Advent I – Jeremiah 33:14-16

Jimmy JoAdvent, SermonsLeave a Comment

Today is the first Sunday of Advent.  Advent, as you probably know, is that season of the year leading up to Christmas.  We celebrate or observe Advent from the fourth Sunday before Christmas.  It’s a time of anticipation, preparation, and expectation. 

Different Christian traditions (or even individual congregations) observe Advent in different ways.  Some churches assign a different theme to each of the four Sundays – but some don’t.  Some traditions emphasize prayer and fasting – confession and repentance become a key aspect of Advent in such traditions.  Some groups may not pay much attention to Advent at all, focussing all of their efforts and energies on Christmas proper.  I grew up in a church like this, where Advent as a season wasn’t particularly important (though Christmas definitely was). 

So, why do we observe Advent?  Well I think we observe (or at least can observe) Advent for all of the reasons we noted before.  But encompassing all of those reasons, one of the things that I hope we pay attention to is the rhythms of life. 

Again, many of us may not be aware (though we try to make note of it here at Grace) that many Christian traditions, for many centuries, have followed a Christian calendar.  Again, this varies somewhat from tradition to tradition, but the Christian year typically begins with Advent and Christmas, then Epiphany (noting the visit of the wise men), then we get Lent, then Holy Week, which leads us to Easter, then, Ascension Day (Jesus’ Ascension), Pentecost, then Ordinary Time.  Again, this can vary quite a bit in terms of the significance of particular days or seasons according to different traditions.  For many, Christmas and Easter are the only really significant seasons. 

Now, this whole cycle of annual celebrations has precedent in the Bible as Israel was commanded to observe a series of Feasts every year, the one we’re most familiar with being Passover. 

Now as I said, there are plenty of Christians (faithful Christians) who only celebrate Christmas and Easter.  Is it necessary that we observe the whole Christian calendar?  I would argue, “No.”  Is it important that we observe the whole Christian calendar?  I would argue, “well, maybe.”  I suppose what I would argue is that this cycle of celebrations can help us enter into the rhythms of life, the rhythms of grace that are being worked out in a fallen world. 

Let me try to explain: 

Our scripture passage today is taken from the lectionary for the season of Advent.  We are reading Jeremiah 33:14-16. 

14 “‘The days are coming,’ declares the Lord, ‘when I will fulfill the good promise I made to the people of Israel and Judah.

15 “‘In those days and at that time
    I will make a righteous Branch sprout from David’s line;
    he will do what is just and right in the land.
16 In those days Judah will be saved
    and Jerusalem will live in safety.
This is the name by which it will be called:
    The Lord Our Righteous Savior.’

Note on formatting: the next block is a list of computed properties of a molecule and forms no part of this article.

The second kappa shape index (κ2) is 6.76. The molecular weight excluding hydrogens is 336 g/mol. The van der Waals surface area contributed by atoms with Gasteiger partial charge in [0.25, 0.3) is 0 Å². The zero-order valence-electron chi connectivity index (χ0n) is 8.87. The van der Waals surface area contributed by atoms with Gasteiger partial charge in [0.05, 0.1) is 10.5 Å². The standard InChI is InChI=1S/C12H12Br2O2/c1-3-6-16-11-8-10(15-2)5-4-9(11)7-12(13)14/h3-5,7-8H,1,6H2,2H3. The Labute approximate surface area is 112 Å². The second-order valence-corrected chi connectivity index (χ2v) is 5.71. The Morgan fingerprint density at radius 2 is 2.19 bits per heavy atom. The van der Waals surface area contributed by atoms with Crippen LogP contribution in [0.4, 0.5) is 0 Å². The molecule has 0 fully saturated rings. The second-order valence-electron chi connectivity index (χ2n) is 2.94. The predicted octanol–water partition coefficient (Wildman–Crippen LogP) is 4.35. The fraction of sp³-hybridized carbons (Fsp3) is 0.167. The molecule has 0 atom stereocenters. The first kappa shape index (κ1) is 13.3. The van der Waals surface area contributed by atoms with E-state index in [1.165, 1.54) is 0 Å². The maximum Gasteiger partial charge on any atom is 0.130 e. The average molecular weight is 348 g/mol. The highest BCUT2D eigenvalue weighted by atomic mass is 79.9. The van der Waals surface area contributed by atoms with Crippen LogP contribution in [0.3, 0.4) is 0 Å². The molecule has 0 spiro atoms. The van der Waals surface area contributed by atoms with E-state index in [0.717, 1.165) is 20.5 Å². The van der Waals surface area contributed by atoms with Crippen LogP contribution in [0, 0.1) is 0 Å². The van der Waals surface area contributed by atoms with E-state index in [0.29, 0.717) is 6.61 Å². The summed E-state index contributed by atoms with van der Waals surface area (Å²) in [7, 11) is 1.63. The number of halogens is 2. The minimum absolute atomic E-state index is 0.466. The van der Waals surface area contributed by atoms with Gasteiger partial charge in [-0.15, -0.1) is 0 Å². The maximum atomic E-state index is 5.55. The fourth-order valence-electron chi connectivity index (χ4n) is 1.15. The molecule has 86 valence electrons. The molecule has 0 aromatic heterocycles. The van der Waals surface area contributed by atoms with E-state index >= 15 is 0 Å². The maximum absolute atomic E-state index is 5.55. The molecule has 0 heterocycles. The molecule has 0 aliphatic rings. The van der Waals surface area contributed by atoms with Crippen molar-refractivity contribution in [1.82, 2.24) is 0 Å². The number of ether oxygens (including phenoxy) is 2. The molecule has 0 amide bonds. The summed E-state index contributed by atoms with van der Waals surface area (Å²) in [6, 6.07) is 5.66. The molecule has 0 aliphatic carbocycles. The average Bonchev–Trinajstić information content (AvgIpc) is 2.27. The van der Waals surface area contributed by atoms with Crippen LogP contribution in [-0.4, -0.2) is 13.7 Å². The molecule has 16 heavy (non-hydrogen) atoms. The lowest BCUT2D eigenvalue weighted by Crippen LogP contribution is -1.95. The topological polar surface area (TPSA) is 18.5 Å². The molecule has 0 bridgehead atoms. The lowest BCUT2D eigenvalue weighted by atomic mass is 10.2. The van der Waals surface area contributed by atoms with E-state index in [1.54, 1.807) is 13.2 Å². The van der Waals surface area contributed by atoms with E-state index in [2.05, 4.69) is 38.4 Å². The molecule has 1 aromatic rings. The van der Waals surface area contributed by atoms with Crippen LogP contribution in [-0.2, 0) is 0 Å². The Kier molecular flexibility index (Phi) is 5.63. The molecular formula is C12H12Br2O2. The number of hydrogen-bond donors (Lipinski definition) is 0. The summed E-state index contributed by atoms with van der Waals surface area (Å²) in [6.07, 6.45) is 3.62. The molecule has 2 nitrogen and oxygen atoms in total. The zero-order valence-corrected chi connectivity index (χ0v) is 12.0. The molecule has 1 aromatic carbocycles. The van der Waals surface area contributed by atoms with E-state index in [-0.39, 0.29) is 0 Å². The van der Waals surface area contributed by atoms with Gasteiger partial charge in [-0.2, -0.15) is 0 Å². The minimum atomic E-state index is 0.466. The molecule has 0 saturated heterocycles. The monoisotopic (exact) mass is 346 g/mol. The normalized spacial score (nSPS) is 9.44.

Jeremiah 33:14-16

The book of Jeremiah is one of the largest books in the bible and one of the most significant (which is actually a weird thing to say).  It is named for the prophet Jeremiah who was speaking to the people of Israel (properly speaking, to Judah).  Because it’s such a large book, it’s impossible to look at it in detail.  But in general, we read right at the beginning of the book that Jeremiah’s ministry covered the time of the king Josiah, all the way through to the destruction of Jerusalem and the temple, and to the deportation (the exile) of the people.  We read: 

1:1 The words of Jeremiah son of Hilkiah, one of the priests at Anathoth in the territory of Benjamin. The word of the Lord came to him in the thirteenth year of the reign of Josiah son of Amon king of Judah, and through the reign of Jehoiakim son of Josiah king of Judah, down to the fifth month of the eleventh year of Zedekiah son of Josiah king of Judah, when the people of Jerusalem went into exile.

Jeremiah 1:1-3

So, in other words, Jeremiah is prophesying to the people – that is, speaking the word of God to the people – in the midst of significant political, national turmoil.  I remind you that the people of Israel had a very specific understanding of who they were.  Their history involved their specific election by God to be a people called by His own name.  They understood themselves as chosen and blessed by God.  But after the halcyon years under King David, they experienced the division of the nation into Israel and Judah (the Northern and Southern Kingdoms respectively).  They were oppressed under the foreign nation of Assyria who exiled many of their people. 

During Josiah’s reign – King of Judah at the beginning of Jeremiah’s ministry – Josiah tried to clean up the problems in Judah.  That is, he tried to restore Judah as people truly devoted to God.  But Josiah died in a battle with Egypt and his sons were not interested in a kingdom devoted to Yahweh – rather, they were committed to advancing their own kingdom.  Subsequently, Judah fell deeper into sin, eventually being conquered by Babylon, finding themselves in exile.

So this is the context into which Jeremiah is ministering.  And this is the broad context into which we read Jeremiah’s words today.  Again:

33:14 “‘The days are coming,’ declares the Lord, ‘when I will fulfill the good promise I made to the people of Israel and Judah.

15 “‘In those days and at that time
    I will make a righteous Branch sprout from David’s line;
    he will do what is just and right in the land.
16 In those days Judah will be saved
    and Jerusalem will live in safety.
This is the name by which it will be called:
    The Lord Our Righteous Savior.’

Jeremiah 33:14-16

I can imagine the impact that these words would have had on the hearers of Israel and Judah.  In terms of national scope, we know that they had been suffering and struggling for generations.  The hope of their ancestors – those who had been delivered from Egypt, those who had received the Law of the Lord, those who had conquered and settled the promised land, those who understood themselves as God’s people, under God’s blessing – that hope must have seemed do distant.  What they were experiencing in the present certainly wasn’t what they expected as those who should have been known as the people of God. 

Now make no mistake, what they were experiencing now was a direct consequence of their own sin.  If one wants to be the people of God, then one actually has to be the people of God (that is, not a people like all the other peoples of the earth).  And they knew this – or they should have – because God was pretty darned specific about it.  God told them, over and over again, that if they failed to keep the covenant, then they would receive the consequences of the covenant – that is, they would not be living with God’s blessing.